Mental health problems like anxiety and depression were more common among younger generations before the COVID-19 outbreak — but the gap between young and old became even wider during the pandemic, according to new findings from CNC and four other cohort studies
What we asked you
During the first year of the pandemic, we sent you three different online surveys to ask how you were getting on under the COVID-19 restrictions: in May 2020, September/October 2020, and February/March 2021.
At each of those surveys, we asked you a series of questions about how you had been feeling lately, to gauge whether you were experiencing any of the common symptoms of depression and anxiety.
Depression and anxiety levels rose faster for your generation
Symptoms of depression were higher than anticipated among your generation in the first months of the pandemic. Dr Darío Moreno-Agostino, the lead researcher, said: “To explain just how unexpected this was, if we assumed that the gap in mental ill health between younger and older people stayed the same over time, we wouldn’t have expected to see depression levels like those we found among the younger generations for another 22 years.”
Anxiety levels also rose more quickly for your generation than older people during the first year of the pandemic. While all generations experienced more symptoms of depression and anxiety during the first year of the pandemic, the more substantial increase in anxiety levels among younger adults really widened the generational gap.
The researchers took into account other factors that might contribute to inequalities between generations, including the study members’ prior health and socioeconomic circumstances, and their psychological distress and life satisfaction before the onset of the pandemic.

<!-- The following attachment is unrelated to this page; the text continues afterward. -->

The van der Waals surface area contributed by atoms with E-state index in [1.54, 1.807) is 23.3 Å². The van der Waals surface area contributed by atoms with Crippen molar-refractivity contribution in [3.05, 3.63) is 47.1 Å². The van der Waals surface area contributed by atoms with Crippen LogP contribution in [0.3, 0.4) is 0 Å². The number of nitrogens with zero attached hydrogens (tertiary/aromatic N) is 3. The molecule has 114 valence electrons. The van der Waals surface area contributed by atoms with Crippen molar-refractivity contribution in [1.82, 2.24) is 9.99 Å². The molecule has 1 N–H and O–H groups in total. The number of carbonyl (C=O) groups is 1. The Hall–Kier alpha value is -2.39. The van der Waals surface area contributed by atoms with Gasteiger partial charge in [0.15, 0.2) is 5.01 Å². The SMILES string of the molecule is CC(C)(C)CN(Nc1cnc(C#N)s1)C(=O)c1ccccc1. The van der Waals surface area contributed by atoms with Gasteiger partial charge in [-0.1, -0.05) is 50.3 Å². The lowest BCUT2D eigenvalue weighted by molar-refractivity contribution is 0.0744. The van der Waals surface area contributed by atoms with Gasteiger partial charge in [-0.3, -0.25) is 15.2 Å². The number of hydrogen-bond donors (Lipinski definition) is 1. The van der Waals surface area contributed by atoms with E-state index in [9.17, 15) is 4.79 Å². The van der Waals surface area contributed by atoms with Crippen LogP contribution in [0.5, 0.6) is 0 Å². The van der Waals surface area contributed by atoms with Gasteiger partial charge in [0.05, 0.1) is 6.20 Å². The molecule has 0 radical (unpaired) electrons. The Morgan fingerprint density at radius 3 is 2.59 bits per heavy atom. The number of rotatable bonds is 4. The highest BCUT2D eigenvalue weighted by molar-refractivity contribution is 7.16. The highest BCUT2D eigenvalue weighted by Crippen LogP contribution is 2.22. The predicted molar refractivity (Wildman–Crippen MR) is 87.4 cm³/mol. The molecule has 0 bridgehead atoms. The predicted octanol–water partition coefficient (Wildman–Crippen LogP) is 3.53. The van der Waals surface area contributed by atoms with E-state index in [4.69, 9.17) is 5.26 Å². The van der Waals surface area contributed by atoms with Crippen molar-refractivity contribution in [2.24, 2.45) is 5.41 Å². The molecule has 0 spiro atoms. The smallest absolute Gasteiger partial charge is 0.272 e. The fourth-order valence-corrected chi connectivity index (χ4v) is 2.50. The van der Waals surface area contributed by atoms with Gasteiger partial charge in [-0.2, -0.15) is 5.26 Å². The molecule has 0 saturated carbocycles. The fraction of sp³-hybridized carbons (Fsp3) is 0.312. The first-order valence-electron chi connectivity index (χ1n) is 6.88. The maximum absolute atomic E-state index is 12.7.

Across generations, women, and people experiencing financial difficulties were particularly vulnerable to mental health problems during the first year of the pandemic.
Why this research matters
In the aftermath of COVID-19 restrictions, Government and the NHS are trying to figure out how best to support people whose mental and physical health has worsened during the pandemic. Research like this helps to show who might be in most need of support.
Read the full paper
‘Generational, sex, and socioeconomic inequalities in mental and social wellbeing during the COVID-19 pandemic: prospective longitudinal observational study of five UK cohorts’ by Darío Moreno-Agostino et al. was published in Psychological Medicine in January 2023.
If you are affected by the issues raised in this story
If you need support with your mental health, there are organisations that can help.
Reliable information and support for mental health problems and offer a range of services and helplines where you can access appropriate support.
call 0300 1233393
Information and support if you are struggling to cope or would like to speak to someone
You can also contact the Child of the New Century team at the Centre for Longitudinal Studies (or Freephone: 0800 0800 092 1250)